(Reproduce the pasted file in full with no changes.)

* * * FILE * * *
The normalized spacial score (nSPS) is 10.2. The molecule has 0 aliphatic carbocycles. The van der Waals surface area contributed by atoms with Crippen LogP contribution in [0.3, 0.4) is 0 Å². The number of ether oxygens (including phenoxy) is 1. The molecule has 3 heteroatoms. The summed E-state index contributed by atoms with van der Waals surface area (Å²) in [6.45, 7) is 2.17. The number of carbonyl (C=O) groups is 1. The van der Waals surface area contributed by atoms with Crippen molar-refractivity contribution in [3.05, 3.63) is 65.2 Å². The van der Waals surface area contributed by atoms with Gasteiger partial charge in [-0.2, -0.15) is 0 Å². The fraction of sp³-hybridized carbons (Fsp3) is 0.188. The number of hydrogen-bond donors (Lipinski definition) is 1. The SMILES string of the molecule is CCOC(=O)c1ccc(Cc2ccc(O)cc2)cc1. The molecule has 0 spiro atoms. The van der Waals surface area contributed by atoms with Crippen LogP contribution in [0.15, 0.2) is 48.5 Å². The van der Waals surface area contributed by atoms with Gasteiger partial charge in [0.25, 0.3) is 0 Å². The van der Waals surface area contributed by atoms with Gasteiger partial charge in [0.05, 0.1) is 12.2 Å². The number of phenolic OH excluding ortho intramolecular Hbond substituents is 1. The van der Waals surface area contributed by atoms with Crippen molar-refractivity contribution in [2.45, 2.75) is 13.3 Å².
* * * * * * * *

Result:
The normalized spacial score (nSPS) is 10.2. The molecule has 0 aliphatic carbocycles. The van der Waals surface area contributed by atoms with Crippen LogP contribution in [0.3, 0.4) is 0 Å². The number of ether oxygens (including phenoxy) is 1. The molecule has 3 heteroatoms. The summed E-state index contributed by atoms with van der Waals surface area (Å²) in [6.45, 7) is 2.17. The number of carbonyl (C=O) groups is 1. The van der Waals surface area contributed by atoms with Crippen molar-refractivity contribution in [3.05, 3.63) is 65.2 Å². The van der Waals surface area contributed by atoms with Gasteiger partial charge in [-0.2, -0.15) is 0 Å². The fraction of sp³-hybridized carbons (Fsp3) is 0.188. The number of hydrogen-bond donors (Lipinski definition) is 1. The SMILES string of the molecule is CCOC(=O)c1ccc(Cc2ccc(O)cc2)cc1. The molecule has 0 spiro atoms. The van der Waals surface area contributed by atoms with Crippen LogP contribution in [0.15, 0.2) is 48.5 Å². The van der Waals surface area contributed by atoms with Gasteiger partial charge in [0.25, 0.3) is 0 Å². The van der Waals surface area contributed by atoms with Gasteiger partial charge in [0.05, 0.1) is 12.2 Å². The number of phenolic OH excluding ortho intramolecular Hbond substituents is 1. The van der Waals surface area contributed by atoms with Crippen molar-refractivity contribution in [2.45, 2.75) is 13.3 Å².